Modern History of Jehovah’s Witnesses
Part 7—New Administration Amid World War I
THE new administration under Joseph F. Rutherford immediately set about in 1917 to reorganize the Watch Tower Society’s headquarters office at Brooklyn, New York, and also to effect changes in the field service, to arrest the downward trend in the Kingdom witness work.* The “pilgrim” service was increased from 69 to 93 traveling representatives of the Society, to visit and strengthen the more than one thousand congregations of dedicated servants of Jehovah spiritually. The volunteer service whereby tracts were distributed on occasional Sundays in front of churches and regularly in house-to-house visits was stimulated, there being distributed in 1917 alone 28,665,000 free copies of new four-page numbers of The Bible Students Monthly. The so-called “pastoral work” was stepped up, which new activity started before Russell’s death as a sort of forerunner to our present back-call or “follow-up” work.
“The activities will in a general way consist of visiting the addresses mentioned [received at public meetings and at Creation Photo-Drama showings], ascertaining interest, removing prejudice, loaning [books]; and the culmination of the project is to interest as many as possible to the extent of gathering them into classes . . . and later to become regular Berean Classes.”*
The colporteur (pioneer) service was expanded from 372 to 461, and in the early part of 1917 for the first time a Bulletin was issued giving periodic service instructions from headquarters to pioneers, this instrument being an ancestor of the present Informant.* Furthermore, several regional conventions were held as part of this great rejuvenation campaign. Likewise the V.D.M. (Verbi Dei Minister or Minister of the Word of God) questionnaire arrangement was pressed to encourage the male associates to train themselves as better ministers of God’s Word, there being a written examination on twenty-two Bible questions that such were asked to answer in writing and submit to the Brooklyn headquarters to check on their qualifications as a V.D.M.* All this resulted in increased field activities for the year 1917.
Not all were happy to follow the Watch Tower Society’s new administration in accelerating the witness work. From the beginning in 1917 there were several leaders who became ambitious for administrative control for themselves. They became unco-operative. One prominent speaker sent forth from the Brooklyn headquarters had to be recalled from his assignment in England because there he arrogantly assumed administrative powers never entrusted to him. Disruption among the British congregations of Jehovah’s people was being caused by him. Upon that one’s return to Brooklyn Bethel, he and four other prominent members of the family began to foment divisive issues. On July 17, 1917, at the Brooklyn Bethel home noon meal, Society’s president Rutherford announced the release of the long-awaited seventh volume in the series of Studies in the Scriptures, entitled “The Finished Mystery.”* “Brother Russell often spoke about writing the Seventh Volume, and one of his last utterances about it was to this effect: ‘Whenever I find the key, I will write the Seventh Volume; and if the Lord gives the key to someone else, he can write it.’”*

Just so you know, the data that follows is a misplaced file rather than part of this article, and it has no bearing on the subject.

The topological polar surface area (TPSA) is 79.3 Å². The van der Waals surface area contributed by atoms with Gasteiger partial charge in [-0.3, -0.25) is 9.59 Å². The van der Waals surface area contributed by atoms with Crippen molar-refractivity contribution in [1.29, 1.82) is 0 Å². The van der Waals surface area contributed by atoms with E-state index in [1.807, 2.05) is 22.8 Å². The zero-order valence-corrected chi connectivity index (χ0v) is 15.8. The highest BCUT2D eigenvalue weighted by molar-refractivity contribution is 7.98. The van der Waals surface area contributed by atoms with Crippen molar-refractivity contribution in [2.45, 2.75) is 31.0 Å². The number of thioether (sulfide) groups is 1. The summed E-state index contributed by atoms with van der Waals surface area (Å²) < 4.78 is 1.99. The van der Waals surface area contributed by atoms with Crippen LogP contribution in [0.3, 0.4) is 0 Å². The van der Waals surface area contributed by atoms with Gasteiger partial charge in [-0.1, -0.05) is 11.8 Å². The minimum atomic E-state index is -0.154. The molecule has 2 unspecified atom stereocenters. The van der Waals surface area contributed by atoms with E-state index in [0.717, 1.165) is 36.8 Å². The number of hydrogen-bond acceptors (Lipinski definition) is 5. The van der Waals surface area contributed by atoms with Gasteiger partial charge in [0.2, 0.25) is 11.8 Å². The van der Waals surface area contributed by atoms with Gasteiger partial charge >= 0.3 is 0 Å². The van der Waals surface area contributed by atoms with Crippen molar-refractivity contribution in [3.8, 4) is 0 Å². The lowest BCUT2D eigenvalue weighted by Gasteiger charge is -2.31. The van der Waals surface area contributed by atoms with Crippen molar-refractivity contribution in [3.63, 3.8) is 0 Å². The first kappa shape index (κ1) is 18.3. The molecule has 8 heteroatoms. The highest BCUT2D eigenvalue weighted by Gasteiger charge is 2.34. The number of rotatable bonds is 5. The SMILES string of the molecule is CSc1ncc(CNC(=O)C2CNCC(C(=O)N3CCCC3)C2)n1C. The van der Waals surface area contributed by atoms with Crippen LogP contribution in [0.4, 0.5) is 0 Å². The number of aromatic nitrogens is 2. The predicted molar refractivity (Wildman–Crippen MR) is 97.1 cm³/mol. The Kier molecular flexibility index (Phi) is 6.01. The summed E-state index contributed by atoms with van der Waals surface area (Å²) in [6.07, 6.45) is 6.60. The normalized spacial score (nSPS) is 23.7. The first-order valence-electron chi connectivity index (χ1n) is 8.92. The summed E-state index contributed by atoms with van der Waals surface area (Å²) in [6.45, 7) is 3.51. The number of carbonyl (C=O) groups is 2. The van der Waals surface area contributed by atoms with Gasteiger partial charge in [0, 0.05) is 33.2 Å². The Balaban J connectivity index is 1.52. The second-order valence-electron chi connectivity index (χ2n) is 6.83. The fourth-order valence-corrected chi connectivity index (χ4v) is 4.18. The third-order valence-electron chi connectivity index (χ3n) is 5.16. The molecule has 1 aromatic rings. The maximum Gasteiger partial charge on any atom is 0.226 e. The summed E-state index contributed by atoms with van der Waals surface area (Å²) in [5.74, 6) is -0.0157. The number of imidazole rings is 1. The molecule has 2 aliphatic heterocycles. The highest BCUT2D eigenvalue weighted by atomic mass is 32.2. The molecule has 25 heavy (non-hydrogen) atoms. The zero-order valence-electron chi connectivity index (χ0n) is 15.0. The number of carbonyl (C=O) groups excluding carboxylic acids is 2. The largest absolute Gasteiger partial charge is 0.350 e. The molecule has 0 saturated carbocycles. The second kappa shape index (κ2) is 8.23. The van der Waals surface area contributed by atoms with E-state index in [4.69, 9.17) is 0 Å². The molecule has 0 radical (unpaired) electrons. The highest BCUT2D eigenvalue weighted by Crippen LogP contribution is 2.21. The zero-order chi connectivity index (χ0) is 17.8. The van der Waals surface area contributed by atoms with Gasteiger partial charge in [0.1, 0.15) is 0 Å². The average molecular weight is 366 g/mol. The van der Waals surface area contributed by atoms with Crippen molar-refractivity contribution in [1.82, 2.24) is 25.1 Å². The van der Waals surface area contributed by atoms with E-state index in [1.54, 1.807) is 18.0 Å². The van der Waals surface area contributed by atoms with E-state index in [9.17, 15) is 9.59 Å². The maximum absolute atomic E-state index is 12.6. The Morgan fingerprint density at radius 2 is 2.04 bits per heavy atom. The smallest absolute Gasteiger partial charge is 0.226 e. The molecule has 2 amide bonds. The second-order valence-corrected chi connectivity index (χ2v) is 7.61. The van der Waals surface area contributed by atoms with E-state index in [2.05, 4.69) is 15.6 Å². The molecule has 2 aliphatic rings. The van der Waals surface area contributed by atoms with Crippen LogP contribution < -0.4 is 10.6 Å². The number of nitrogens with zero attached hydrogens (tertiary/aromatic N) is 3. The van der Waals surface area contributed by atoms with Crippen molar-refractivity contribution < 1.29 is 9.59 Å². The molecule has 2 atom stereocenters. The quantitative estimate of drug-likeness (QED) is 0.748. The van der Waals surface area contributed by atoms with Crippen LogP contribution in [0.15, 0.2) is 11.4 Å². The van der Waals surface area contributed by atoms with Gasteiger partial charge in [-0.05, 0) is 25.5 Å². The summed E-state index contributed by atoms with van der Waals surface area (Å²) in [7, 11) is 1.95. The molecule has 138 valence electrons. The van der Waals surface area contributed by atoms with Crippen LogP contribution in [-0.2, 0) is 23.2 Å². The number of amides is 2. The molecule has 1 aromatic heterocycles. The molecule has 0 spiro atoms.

Months prior to this, two careful Bible scholars, Fisher and Woodworth, had worked busily in gathering together a commentary out of the Society’s previous publications on the Bible books of Ezekiel and Revelation. That compilation comprised the new book. Release of The Finished Mystery provoked a five-hour rebellious wrangle at the Bethel table, led by the five prominent ones above mentioned, and to whom others of the family chose to join themselves. Such disunity could not be tolerated by the far greater majority of faithful brothers; so the administration authorized the dismissal of not only the five ringleaders but also those who chose to join them in opposition.*
This opposition clique, being dismissed, immediately began to publish letters and other material which they circulated among congregations associated with the Watch Tower Society in this country and abroad. Gradually opposition parties arose in some of those congregations where deceived ones were easily taken captive because of their growing spiritual drowsiness. Such refused to co-operate with the awakening loyal ones in conducting a revitalized work of preaching the Kingdom in that time of growing clergy hostility and persecution.* Thus many congregations came to have a pro-Society group of zealous workers and an anti-Society group of “sick ones” who tried, for their private purposes, to wrest control of the local meetings. This proved to be a very trialsome time.